One final thought for Pueblo. If the train is saved and Pueblo is added as a stop, your community must make every effort to have Amtrak call at your awesome Pueblo Union Depot. I first saw it inside and out last summer and concluded that it would make a fine train station once again. Picture perfect. And it would make a great anchor for the eventual Front Range regional rail, connecting all Front Range communities. That should be the next priority.

I also was impressed with the sincerity and dedication of the folks at the Pueblo Railway Museum, who would like to develop a rail link between the depot and your beautiful Riverwalk. I am now a museum member — my effort at rail-oriented economic development. Speaking of new Amtrak stops, Pueblo and Walsenburg would be gateways to some of the world’s most revered tourist railroads. Even Colorado Springs is within convenient striking distance. Very symbiotic relationships.

But first, we must keep the Southwest Chief here, where it belongs. Otherwise, it may move to Texas.

Robert Brewster

News out of New Mexico

In all the excitement of our train trip Friday, we forgot to mention some important legislative news out of New Mexico that broke late Thursday night. According to a Santa Fe New Mexican article, the 30-day state senate session ended with no resolution to allot funding to the Chief. The 5 bills proposing funding were not brought forth before the end of the session, and therefore failed to pass. 

Though it would have been a relief to see funding guaranteed so far in advance, Colfax County Commissioner Bill Sauble told us in Raton Friday that many still feel optimistic and plan to strategize over the next year. 

Friday, February 21, 2014

Scenes from Raton

We took a lovely stroll around Raton's 1st and 2nd streets this evening before catching the Southwest Chief back to Colorado. 


Snaps from the Chief

Running on the Amtrak since 1971

Thank you!

We are so grateful for Paul Jenkins (far right), President of Grow Raton! for helping coordinate a mini press conference/discussion forum with officials and community members from Raton this afternoon. There is nothing like hearing from passionate people to get you excited about your radio story!

Train Travel

Greetings from Raton, NM. We had quite the morning on the Southwest Chief learning about train travel, meeting passengers, and best of all, conducting interviews with crew members that you'll soon hear on our radio series. Here is Martha with Conductor Gary Norris in the lounge car.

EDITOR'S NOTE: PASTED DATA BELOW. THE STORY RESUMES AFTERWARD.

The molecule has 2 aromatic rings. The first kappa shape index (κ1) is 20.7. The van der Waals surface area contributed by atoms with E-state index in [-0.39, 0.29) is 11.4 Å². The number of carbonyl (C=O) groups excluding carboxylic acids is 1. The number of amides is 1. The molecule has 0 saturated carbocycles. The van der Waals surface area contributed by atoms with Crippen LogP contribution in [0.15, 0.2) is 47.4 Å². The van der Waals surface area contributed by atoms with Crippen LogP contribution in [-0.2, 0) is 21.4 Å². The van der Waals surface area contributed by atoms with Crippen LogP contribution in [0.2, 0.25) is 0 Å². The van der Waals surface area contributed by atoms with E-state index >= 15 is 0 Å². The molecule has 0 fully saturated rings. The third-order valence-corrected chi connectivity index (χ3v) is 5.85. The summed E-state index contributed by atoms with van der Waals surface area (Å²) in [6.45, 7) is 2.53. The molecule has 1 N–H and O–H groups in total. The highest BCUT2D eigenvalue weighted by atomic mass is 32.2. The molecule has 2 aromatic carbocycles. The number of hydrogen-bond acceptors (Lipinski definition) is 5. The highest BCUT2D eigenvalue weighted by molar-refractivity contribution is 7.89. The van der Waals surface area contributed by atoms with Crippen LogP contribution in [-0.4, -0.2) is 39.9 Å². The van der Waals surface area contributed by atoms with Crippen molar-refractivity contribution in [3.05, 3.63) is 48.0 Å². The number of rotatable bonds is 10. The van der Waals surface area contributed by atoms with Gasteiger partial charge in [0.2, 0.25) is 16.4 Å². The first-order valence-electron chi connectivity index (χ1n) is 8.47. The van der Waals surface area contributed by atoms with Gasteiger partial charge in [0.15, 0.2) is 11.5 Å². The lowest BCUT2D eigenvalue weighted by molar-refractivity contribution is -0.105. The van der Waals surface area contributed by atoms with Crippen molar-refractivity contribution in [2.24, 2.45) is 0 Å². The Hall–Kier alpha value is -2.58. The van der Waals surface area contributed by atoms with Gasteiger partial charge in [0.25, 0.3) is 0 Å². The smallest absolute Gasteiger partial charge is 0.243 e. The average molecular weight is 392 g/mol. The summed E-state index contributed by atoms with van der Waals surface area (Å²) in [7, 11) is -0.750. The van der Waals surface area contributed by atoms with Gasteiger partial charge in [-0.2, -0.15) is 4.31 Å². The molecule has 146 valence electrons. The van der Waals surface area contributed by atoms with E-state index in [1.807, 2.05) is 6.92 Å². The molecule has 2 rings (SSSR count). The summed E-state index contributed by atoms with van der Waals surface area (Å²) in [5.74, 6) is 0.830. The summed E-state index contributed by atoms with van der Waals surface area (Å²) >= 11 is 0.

Through the East Colorado plains

On the train!

We were the only passengers to board in Lamar, but we were relieved to find dozens of others already on the train. Next stop- La Junta! 

Lamar, CO

We spent the night at a charming motel just south of the train station. At 6:30am we were up and ready to catch our 7:00 train when we received a delay notification from Amtrak. Now 9:15am, we're just a few minutes from boarding the Southwest Chief westbound to Raton.

Thursday, February 20, 2014

The Quiet Kansans

We haven't heard much out of Kansas recently....

It was something of a relief to find a story from a local Kansas newspaper today indicating some Southwest Chief support from the cities it passes through. Garden City Manager Matt Allen and Dodge City Attorney Ken Strobel weren't shy about voicing their support; as for Governor Sam Brownback (R), his support for the Southwest Chief remains unconfirmed.

According to an article in the Santa Fe New Mexican, Brownback was known for heavy criticism toward Amtrak when he was a U.S. Senator. As of now, we know Garden City Mayor Dan Frankhauser and U.S. Representative for the district John Doll (R) are doing what they can to save the Chief.

Wednesday, February 19, 2014

Last Minute Preparations

Hard at work in the KRCC Newsroom in preparation for our departure to Lamar tomorrow evening! This morning we met with Bryan Oller, a photojournalist who has worked with the Associated Press, Reuters, the Colorado Springs Gazette, and now our very own Colorado College. He gave us some great tips on high quality iPhone camera apps and how we can best pair images with the audio we collect.